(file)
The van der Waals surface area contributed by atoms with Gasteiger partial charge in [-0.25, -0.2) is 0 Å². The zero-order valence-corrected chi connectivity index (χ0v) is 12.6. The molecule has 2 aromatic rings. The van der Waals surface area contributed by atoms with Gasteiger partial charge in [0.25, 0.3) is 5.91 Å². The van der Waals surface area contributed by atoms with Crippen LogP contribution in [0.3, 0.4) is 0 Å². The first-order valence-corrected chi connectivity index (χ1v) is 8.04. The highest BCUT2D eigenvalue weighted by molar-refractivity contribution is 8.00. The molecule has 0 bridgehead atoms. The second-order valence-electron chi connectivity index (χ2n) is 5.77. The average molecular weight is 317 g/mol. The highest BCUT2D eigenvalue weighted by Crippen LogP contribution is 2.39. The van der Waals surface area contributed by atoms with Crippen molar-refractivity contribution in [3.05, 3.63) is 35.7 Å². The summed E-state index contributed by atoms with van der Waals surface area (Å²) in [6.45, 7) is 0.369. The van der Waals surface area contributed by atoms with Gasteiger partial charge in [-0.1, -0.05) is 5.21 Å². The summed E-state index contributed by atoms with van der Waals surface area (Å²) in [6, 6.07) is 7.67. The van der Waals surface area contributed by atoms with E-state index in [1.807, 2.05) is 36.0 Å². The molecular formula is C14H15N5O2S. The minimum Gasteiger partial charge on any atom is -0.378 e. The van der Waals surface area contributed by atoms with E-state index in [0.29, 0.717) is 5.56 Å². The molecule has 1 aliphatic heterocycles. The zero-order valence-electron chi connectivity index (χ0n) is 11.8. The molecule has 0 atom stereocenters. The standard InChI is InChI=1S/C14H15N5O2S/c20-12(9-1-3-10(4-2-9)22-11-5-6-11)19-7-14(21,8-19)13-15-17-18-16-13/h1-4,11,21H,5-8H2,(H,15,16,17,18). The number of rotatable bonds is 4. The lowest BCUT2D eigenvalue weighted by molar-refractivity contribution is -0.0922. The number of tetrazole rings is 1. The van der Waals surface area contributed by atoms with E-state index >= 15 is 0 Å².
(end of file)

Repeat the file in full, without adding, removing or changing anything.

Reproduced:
The van der Waals surface area contributed by atoms with Gasteiger partial charge in [-0.25, -0.2) is 0 Å². The zero-order valence-corrected chi connectivity index (χ0v) is 12.6. The molecule has 2 aromatic rings. The van der Waals surface area contributed by atoms with Gasteiger partial charge in [0.25, 0.3) is 5.91 Å². The van der Waals surface area contributed by atoms with Crippen LogP contribution in [0.3, 0.4) is 0 Å². The first-order valence-corrected chi connectivity index (χ1v) is 8.04. The highest BCUT2D eigenvalue weighted by molar-refractivity contribution is 8.00. The molecule has 0 bridgehead atoms. The second-order valence-electron chi connectivity index (χ2n) is 5.77. The average molecular weight is 317 g/mol. The highest BCUT2D eigenvalue weighted by Crippen LogP contribution is 2.39. The van der Waals surface area contributed by atoms with Crippen molar-refractivity contribution in [3.05, 3.63) is 35.7 Å². The summed E-state index contributed by atoms with van der Waals surface area (Å²) in [6.45, 7) is 0.369. The van der Waals surface area contributed by atoms with Gasteiger partial charge in [-0.1, -0.05) is 5.21 Å². The summed E-state index contributed by atoms with van der Waals surface area (Å²) in [6, 6.07) is 7.67. The van der Waals surface area contributed by atoms with E-state index in [1.807, 2.05) is 36.0 Å². The molecular formula is C14H15N5O2S. The minimum Gasteiger partial charge on any atom is -0.378 e. The van der Waals surface area contributed by atoms with E-state index in [0.29, 0.717) is 5.56 Å². The molecule has 1 aliphatic heterocycles. The zero-order valence-electron chi connectivity index (χ0n) is 11.8. The molecule has 0 atom stereocenters. The standard InChI is InChI=1S/C14H15N5O2S/c20-12(9-1-3-10(4-2-9)22-11-5-6-11)19-7-14(21,8-19)13-15-17-18-16-13/h1-4,11,21H,5-8H2,(H,15,16,17,18). The number of rotatable bonds is 4. The lowest BCUT2D eigenvalue weighted by molar-refractivity contribution is -0.0922. The number of tetrazole rings is 1. The van der Waals surface area contributed by atoms with E-state index >= 15 is 0 Å².